GA/I-85 toll express lanes doing better, but tolls low

November 23, 2011
By Peter Samuel

The Georgia I-85 toll express lanes (GA85XL) now in their eighth week of operation continue to attract more patronage, but tolls while growing, are still low per mile.  We've worked on seven full weeks of data. Average weekday traffic in the variably priced lanes is now 11,210 vs 4,170 in the first week.

In the first several days of the GA85XLs there were loud complaints that congestion was worsened in the general purpose (GP) lanes, Morning peak hour speeds in the GP lanes have remained in the average weekly range 35mph to 40mph, but the major problem appears from speed data to have been in the afternoon peak. In the first week of the XLs average speeds in the free lanes were 29mph.

They have increased steadily to 40mph in Week 7 (11-14 to 11-18).

Express lane speeds are not quite free flow, perhaps because they are a single lane each direction with no passing. Average speeds in the XLs are just over 50mph in the afternoon peaks and just under 50mph in the morning peaks.

10mph speed advantage now vs 20mph in first weeks

In the first couple of weeks the average speed differential between the toll lanes and the general purpose lanes was about 20mph. That has declined to about 10mph now.

Toll rates started off averaging $2.02 for the 15 miles or 13.4c/mile in the first week with the highest tolls being $5.45, 36c/mile for the first three days. For Week 1 as a whole the average high toll was $4.47, 30c/mile.

But this produced the 'empty lane syndrome' in the express lanes. By Week 2 the pricing algorithm was adjusted, toll rates averaged just 88c, 6c/mile with highs averaging $1.73, 11.5c/mile. Traffic rose from an average 4,170/day to 5,736, a 37% increase.

(All data we're using is weekday data. We've ignored weekend XL use which is about a fifth of weekday usage.)

Week 3 saw the low toll rates continued at about the same levels as Week 2 but traffic soared 51% on Week 2 levels to an average weekdaily 8690, or more than double the Week 1 traffic.

Every week since then has seen moderate growth in XL traffic to 11,210 last week, Week 7.

From Week 4 on there has also been a steady if modest increase in toll rates.

The average toll in Week 7 was $1.11, 7.4c/mile and the high tolls have gone to an average of $2.63, 17.5c/mile.

By the standards of most toll lanes and many tollroads these are quite low per mile tolls - and by our calculation they are only generating toll revenue at an annual rate of about $3.5m based on about $12,500 tolls/weekday in Week 7.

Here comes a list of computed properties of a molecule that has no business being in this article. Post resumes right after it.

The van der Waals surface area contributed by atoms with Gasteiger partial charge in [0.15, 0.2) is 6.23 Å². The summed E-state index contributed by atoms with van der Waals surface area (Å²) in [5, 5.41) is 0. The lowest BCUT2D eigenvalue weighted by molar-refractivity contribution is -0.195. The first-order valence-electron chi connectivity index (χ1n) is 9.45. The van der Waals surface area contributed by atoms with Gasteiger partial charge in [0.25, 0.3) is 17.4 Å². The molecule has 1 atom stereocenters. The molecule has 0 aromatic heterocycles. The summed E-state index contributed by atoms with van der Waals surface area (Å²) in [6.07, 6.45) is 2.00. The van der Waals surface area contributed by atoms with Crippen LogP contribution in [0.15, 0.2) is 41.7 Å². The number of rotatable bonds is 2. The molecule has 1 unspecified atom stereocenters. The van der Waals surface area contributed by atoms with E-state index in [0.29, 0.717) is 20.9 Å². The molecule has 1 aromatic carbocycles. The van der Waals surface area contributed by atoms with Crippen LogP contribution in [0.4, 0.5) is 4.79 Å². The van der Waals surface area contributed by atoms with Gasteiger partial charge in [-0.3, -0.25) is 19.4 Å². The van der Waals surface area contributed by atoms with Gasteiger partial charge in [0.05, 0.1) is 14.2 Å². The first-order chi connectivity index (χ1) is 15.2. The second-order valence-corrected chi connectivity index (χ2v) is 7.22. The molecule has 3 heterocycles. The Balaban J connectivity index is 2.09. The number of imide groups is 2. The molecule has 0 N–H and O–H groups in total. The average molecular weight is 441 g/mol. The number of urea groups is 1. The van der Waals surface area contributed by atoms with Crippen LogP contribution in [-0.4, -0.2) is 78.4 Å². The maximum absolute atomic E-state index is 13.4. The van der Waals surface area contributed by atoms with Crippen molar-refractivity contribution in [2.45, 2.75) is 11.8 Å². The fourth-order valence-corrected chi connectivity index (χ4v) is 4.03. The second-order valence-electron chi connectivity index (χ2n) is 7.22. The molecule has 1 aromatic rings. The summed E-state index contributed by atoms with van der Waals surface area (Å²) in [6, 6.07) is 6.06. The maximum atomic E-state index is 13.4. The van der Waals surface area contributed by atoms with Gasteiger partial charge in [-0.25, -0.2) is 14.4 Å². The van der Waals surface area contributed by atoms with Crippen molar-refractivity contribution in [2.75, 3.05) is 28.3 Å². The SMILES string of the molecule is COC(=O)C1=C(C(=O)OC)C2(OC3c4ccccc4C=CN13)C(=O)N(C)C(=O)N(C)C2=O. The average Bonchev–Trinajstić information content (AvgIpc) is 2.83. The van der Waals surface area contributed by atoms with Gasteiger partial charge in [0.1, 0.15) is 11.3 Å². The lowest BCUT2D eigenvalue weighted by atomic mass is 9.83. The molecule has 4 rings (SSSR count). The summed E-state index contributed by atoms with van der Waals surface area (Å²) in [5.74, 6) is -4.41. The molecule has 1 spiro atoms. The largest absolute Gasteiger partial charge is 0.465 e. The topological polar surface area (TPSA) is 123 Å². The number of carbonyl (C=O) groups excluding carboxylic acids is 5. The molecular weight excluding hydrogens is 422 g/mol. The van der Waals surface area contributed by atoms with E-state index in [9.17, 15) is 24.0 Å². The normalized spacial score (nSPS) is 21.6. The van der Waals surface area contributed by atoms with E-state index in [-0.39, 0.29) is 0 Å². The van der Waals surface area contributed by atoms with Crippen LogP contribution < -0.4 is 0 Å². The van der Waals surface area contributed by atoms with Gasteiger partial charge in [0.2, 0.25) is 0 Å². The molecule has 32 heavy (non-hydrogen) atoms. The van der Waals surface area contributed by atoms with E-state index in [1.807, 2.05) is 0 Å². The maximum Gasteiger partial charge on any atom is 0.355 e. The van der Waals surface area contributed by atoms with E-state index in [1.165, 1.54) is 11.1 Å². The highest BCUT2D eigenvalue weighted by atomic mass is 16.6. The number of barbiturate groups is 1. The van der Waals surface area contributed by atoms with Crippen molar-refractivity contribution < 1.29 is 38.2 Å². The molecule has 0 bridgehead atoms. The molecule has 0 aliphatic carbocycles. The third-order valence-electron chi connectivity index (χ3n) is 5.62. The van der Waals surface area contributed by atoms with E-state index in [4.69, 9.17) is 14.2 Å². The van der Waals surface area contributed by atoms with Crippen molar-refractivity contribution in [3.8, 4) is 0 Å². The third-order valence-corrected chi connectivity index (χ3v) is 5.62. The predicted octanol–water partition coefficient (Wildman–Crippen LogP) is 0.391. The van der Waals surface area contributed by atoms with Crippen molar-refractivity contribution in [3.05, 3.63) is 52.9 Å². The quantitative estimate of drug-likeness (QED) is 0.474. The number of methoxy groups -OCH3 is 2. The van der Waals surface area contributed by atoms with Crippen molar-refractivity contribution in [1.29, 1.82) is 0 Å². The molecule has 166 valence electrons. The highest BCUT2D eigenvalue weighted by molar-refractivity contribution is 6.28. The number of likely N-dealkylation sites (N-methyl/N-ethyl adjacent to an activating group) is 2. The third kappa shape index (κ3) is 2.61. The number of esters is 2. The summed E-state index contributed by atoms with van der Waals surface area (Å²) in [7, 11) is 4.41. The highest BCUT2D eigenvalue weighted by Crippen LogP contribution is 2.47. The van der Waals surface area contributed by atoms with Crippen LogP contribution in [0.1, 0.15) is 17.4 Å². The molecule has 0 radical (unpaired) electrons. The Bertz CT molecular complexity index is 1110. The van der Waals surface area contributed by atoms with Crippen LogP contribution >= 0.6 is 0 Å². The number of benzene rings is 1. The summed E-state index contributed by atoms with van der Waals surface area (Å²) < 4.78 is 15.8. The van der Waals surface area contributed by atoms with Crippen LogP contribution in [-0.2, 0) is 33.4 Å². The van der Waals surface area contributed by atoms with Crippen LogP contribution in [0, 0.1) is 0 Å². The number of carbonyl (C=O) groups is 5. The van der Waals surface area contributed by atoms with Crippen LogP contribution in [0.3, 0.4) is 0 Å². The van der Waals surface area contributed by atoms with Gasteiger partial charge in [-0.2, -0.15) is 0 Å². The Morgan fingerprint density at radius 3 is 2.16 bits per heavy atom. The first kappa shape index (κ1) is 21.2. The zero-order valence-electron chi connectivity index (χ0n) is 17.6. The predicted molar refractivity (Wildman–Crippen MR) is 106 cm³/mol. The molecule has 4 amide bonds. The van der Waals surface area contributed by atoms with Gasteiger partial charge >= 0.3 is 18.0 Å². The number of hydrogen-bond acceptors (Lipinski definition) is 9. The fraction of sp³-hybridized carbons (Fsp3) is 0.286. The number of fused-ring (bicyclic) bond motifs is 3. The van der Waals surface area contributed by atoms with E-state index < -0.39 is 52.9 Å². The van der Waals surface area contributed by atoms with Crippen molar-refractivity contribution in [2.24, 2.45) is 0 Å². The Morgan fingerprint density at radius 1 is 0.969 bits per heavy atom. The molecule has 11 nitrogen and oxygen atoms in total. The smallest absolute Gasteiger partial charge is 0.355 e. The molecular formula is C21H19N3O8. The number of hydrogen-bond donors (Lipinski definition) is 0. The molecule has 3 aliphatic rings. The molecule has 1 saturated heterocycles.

Good news

The good news is in the trend. For four weeks now the average tolls have crept up week by week (from 89c to $1.11). That's a 25% increase and it has accompanied a 29% increase in traffic from an average weekdaily 8690 to 11210.

Toll revenues have risen by our calculations from a tiny $7720/day or $2.1m/yr in Week 3 by 61% by Week 7.

Around three-quarters of the traffic in the GA85XLs are tollpayers, the other quarter being either registered carpools (3 or more occupants in the vehicle) or transit vehicles, or else they are violators

The project is principally aimed at managing traffic better and providing choices of buying a faster ride on those occasions it is important enough to be worth the toll. It isn't primarily about raising revenue, although normally projects of this kind raise more than enough to cover operating costs.

Design limitations

As presently configured GA85XL has serious design limitations:

- just a single lane each direction not allowing passing while most successful lanes projects are 2 lanes each direction

- no direct connector ramps so every entry and exit involves weaving across traffic general purpose lanes and these are mostly five and in some places six per direction, a long weave

- GA85XL starts 13 miles, 20km out from downtown Atlanta at the Perimeter I-285 belt route and goes another 15 miles, 24km

CONCLUSION: The project is steadily doing better each week, but from a low base.


- users must have a registered Peach Pass transponder before entering the lane.

- registered vehicles can use the lane for free include carpools with three or more occupants; transit vehicles (e.g. GRTA Xpress coaches, MARTA buses, van pools); motorcycles; on-call emergency vehicles; and alternative fuel vehicles (AFV) with the proper AFV license plate (does not include hybrid vehicles)

 - other registered vehicles can use the express lane by paying a variable toll using a transponder

Peach Pass brand transponders are ISO 16000 6C sticker tags. They are replacing the ISO 16000 6B tags branded CRUISE CARD issued for the GA400 tollroad closer in to Atlanta.

ETCC is providing the toll system. (CORRECTION)

Bob Poole on Atlanta:

earlier reports:

idiot editorial Washington Times:

3rd week:

2nd week:

wild start:

TOLLROADSnews 2011-11-22

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